A NASA spacecraft's first images of Jupiter's frozen moon has amazed scientists.
NASA's Juno spacecraft snapped four photos of Europa as it performed a flyby of the moon with the photos being released on Thursday.
It was scientists best and closest look at Europa for 20 years.
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The frozen moon is believed to have an ocean flowing underneath its frozen crust which has raised the possibility of extra-terrestrial life.
Calling the mission a success, scientists had also hoped to observe potential water plums from the surface of Europa, however, there were none visible in the initial search.
Juno's chief scientist, Scott Bolton of Southwest Research Institute in San Antonio, said: "We have to be at the right place at just the right time".
John Bordi, deputy mission manager at NASA's Jet Propulsion Laboratory, said he expected the spacecraft to travel at a speedy pace with the prove travelling at a relative velocity of almost 15mi per second.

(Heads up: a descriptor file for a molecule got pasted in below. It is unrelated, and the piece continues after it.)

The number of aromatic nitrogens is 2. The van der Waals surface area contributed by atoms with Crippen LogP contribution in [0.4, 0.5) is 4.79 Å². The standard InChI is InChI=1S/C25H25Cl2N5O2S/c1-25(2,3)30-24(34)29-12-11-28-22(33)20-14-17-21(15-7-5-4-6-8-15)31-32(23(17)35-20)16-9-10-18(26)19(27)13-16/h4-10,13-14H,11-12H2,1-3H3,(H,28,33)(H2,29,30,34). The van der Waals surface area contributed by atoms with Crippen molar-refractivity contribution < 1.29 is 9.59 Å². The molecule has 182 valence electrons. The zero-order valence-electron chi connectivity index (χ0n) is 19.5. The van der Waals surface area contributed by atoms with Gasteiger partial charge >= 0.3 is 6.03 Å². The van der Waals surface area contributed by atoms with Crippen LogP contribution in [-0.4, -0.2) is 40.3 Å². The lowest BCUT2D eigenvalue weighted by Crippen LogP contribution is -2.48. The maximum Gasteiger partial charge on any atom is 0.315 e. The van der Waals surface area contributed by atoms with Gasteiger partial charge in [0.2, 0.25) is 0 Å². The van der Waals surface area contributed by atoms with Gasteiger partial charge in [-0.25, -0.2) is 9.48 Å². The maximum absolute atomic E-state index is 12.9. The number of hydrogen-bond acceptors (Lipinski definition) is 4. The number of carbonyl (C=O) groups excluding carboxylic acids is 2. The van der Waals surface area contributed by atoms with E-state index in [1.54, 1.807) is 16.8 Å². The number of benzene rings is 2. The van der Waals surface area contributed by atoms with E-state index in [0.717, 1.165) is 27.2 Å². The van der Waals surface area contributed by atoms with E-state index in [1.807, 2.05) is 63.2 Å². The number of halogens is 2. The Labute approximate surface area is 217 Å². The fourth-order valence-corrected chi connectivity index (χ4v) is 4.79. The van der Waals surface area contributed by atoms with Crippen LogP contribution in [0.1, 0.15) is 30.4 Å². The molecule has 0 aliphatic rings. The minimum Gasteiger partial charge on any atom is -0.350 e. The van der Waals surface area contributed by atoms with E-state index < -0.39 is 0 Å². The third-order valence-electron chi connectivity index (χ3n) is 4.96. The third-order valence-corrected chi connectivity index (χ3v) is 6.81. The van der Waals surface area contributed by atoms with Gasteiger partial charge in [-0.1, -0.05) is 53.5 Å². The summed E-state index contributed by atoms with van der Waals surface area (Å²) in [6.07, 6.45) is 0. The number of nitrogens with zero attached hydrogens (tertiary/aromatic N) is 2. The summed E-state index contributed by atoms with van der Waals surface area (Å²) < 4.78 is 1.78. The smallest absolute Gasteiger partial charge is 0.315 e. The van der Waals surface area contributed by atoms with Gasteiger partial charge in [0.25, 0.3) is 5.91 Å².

The latest observations of Europa will help the space agency plan for its Europa Clipper mission which is due to launch in 2024 and arrive at the Jovian system in 2030.
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Despite Juno's impressive pace, its NASA's former Galileo spacecraft that retains the Europa flyby record, passing within 218mi in 2000.
Europa's ice-covered oceans is believed to be about 15 miles thick with previous research confirming the presence of water and oxygen at its surface, as well as chemicals that could provide the role of nutrients.
With scientists unable to confirm how oxygen is able to travel through the frozen crust, a team created a model on how they believe its possible.
The team have suggested that salt water within the icy shell could be transporting oxygen through the barrier of ice.
British Professor Monica Grady has previously stated that the human race are more likely to find alien life on Europa, rather than Mars.
"I think we've got a better chance of having slightly higher forms of life on Europa, perhaps similar to the intelligence of an octopus," she said.
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